|September 28, 2012|
Schiff Hardin LLP Antitrust and Trade Regulation Alert
Recent Developments Outside the United States Highlight Competition Law's Reach
Businesses with activities outside the United States need to be aware that other jurisdictions have strong antitrust laws with active enforcers too. While those laws and their enforcers are similar to those in the United States, there are important distinctions — for instance, that most such laws are known as "competition laws." We can help such clients through our years of experience and connections with our network of overseas cooperating counsel through TerraLex®. This alert highlights developments in Canada, the European Union, China, the United Kingdom and Australia.
The Canadian Competition Bureau ("Bureau") finalized its Abuse of Dominance Enforcement Guidelines ("Guidelines") on September 20. This short document finalizes the draft Guidelines published for comment earlier this year and replaces all earlier Guidelines from the Bureau on the subject. Canada's "abuse of dominance" is similar to the United States' "monopolization" in that both apply only to actors who have significant market power and who are taking certain bad actions. The Guidelines state that a market share above 50 percent generally is a necessary, though insufficient, condition to a finding of market power. The Guidelines highlight that Canada's list of "bad actions" is longer than that of the United States; for instance, the law and Guidelines recognize margin squeezes as an example of an anti-competitive act, contrary to the U.S. Supreme Court's Linkline ruling. The issuance of the Guidelines was one of the last actions of the Bureau before the departure of Melanie Aitken as its commissioner. John Pecman, an economist by training and long-time Bureau official, has been named interim commissioner. The Guidelines can be found on the Bureau's Web site here.
The European Commission, on behalf of its Directorate General for Competition, signed a cooperation agreement with China's National Development and Reform Commission and the State Administration of Industry and Commerce, two of China's three competition law enforcement agencies, on September 20. The agreement calls for exchanges of non-confidential information related to legislation and investigations related to cartels, other restrictive agreements and abuses of dominance. The EU already has a cooperation agreement with China's Ministry of Commerce, the third enforcement agency and the one responsible for the enforcement of the merger provisions of China's Anti–Monopoly Law. This agreement is another example of cooperation among the enforcement agencies that leads to more effective and efficient enforcement of the competition laws around the globe.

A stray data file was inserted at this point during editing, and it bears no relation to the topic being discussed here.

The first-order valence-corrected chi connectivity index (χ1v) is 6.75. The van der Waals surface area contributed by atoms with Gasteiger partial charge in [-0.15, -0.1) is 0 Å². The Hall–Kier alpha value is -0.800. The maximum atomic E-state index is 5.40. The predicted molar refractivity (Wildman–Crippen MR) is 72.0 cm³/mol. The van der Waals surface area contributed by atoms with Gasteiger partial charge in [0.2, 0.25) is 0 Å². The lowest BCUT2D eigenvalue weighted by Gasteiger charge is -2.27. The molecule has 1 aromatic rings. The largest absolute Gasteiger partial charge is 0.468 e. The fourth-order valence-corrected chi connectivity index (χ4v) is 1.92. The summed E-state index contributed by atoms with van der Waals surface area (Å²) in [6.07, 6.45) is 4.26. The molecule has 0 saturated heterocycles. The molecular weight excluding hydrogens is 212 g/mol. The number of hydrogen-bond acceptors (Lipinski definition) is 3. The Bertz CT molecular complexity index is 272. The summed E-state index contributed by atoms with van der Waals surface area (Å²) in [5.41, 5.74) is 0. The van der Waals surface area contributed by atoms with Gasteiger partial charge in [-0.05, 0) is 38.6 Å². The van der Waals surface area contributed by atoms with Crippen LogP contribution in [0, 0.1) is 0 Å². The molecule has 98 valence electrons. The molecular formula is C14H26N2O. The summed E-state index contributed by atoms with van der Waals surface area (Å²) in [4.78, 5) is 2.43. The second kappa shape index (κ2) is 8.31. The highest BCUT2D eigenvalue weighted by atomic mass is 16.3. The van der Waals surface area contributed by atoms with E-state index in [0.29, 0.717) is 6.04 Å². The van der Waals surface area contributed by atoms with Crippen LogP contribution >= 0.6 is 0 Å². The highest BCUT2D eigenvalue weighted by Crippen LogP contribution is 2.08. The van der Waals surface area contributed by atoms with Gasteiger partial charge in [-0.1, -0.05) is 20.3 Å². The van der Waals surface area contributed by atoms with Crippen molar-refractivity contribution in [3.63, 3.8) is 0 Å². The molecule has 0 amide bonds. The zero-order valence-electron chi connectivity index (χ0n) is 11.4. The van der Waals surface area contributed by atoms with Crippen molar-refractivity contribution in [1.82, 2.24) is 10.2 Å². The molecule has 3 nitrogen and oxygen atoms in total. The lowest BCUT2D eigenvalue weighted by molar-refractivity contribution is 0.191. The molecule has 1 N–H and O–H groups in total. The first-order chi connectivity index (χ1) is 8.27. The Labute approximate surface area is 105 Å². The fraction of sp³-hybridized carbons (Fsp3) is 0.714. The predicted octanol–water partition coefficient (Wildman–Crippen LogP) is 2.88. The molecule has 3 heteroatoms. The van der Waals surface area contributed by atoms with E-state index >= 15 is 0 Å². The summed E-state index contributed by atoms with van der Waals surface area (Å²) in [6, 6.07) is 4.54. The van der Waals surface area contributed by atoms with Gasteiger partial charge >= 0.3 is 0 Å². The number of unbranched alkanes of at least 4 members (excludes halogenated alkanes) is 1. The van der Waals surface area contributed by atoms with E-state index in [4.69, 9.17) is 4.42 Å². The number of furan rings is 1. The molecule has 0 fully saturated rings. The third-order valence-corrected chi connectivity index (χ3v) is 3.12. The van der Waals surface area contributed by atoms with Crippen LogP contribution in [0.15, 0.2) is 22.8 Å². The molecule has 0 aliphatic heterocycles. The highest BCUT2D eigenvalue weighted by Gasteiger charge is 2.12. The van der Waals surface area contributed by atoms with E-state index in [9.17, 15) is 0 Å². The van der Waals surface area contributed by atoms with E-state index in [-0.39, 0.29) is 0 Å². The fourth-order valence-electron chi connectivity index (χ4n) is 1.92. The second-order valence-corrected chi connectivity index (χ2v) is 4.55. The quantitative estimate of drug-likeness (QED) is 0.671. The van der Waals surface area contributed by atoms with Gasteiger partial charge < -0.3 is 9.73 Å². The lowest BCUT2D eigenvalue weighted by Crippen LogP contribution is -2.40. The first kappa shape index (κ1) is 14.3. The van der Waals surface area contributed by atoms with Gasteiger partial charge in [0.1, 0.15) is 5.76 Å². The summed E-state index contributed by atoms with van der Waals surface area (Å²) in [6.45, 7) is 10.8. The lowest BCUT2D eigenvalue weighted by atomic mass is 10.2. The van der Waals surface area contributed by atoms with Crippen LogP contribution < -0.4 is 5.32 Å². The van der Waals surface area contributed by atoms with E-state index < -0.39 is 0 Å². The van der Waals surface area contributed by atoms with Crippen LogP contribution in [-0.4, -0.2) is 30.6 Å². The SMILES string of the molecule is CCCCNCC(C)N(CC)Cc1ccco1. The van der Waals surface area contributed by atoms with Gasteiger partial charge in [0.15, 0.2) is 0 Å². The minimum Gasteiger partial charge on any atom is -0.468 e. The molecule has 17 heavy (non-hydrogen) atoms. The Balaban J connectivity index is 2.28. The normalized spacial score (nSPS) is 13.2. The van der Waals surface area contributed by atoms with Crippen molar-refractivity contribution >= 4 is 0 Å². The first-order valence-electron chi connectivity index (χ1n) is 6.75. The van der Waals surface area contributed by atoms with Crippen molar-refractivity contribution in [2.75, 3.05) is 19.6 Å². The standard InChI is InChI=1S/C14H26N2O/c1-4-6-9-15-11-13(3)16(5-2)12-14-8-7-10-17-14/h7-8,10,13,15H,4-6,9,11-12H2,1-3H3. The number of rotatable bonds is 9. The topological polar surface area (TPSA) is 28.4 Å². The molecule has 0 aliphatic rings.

Earlier in September, the UK Office of Fair Trading ("OFT") updated its guidance on how it will determine appropriate fines for violations of the UK Competition Act and the EU's Articles 101 and 102. The OFT increased the upper limit from 10 to 30 percent of the relevant turnover of revenue involved in the violation. On the other hand, the OFT said it would consider a reduction of up to 10 percent for the presence of an otherwise effective compliance program (a position United States agencies have been unwilling to take). The OFT had posted a series of videos on its Web site explaining the importance of compliance programs and illustrating a "dawn raid" on the offices of a suspected violator.
Not to be outdone, the Australian Competition and Consumer Commission posted a video entitled "The Marker" on its Web site in late August. With the production qualities of a feature film, the video dramatizes the harms inflicted by cartels on both their victims and participants. While the accents might be different, the relevant Australian laws are not and the video can be an effective way to illustrate to American businesspeople the legal dangers of improper communication with competitors.
For further information on these topics, please contact Steve Cernak, email@example.com Bill Hannay, firstname.lastname@example.org, Matthew Mock, email@example.com or another member of Schiff Hardin LLP's Antitrust and Trade Regulation Practice Group.
ABOUT SCHIFF HARDIN LLPSchiff Hardin LLP is a general practice law firm representing clients across the United States and around the world. We have offices located in Ann Arbor, Atlanta, Boston, Charlotte, Chicago, Lake Forest, New York, San Francisco and Washington. Our attorneys are strong advocates and trusted advisers — roles that contribute to many lasting client relationships.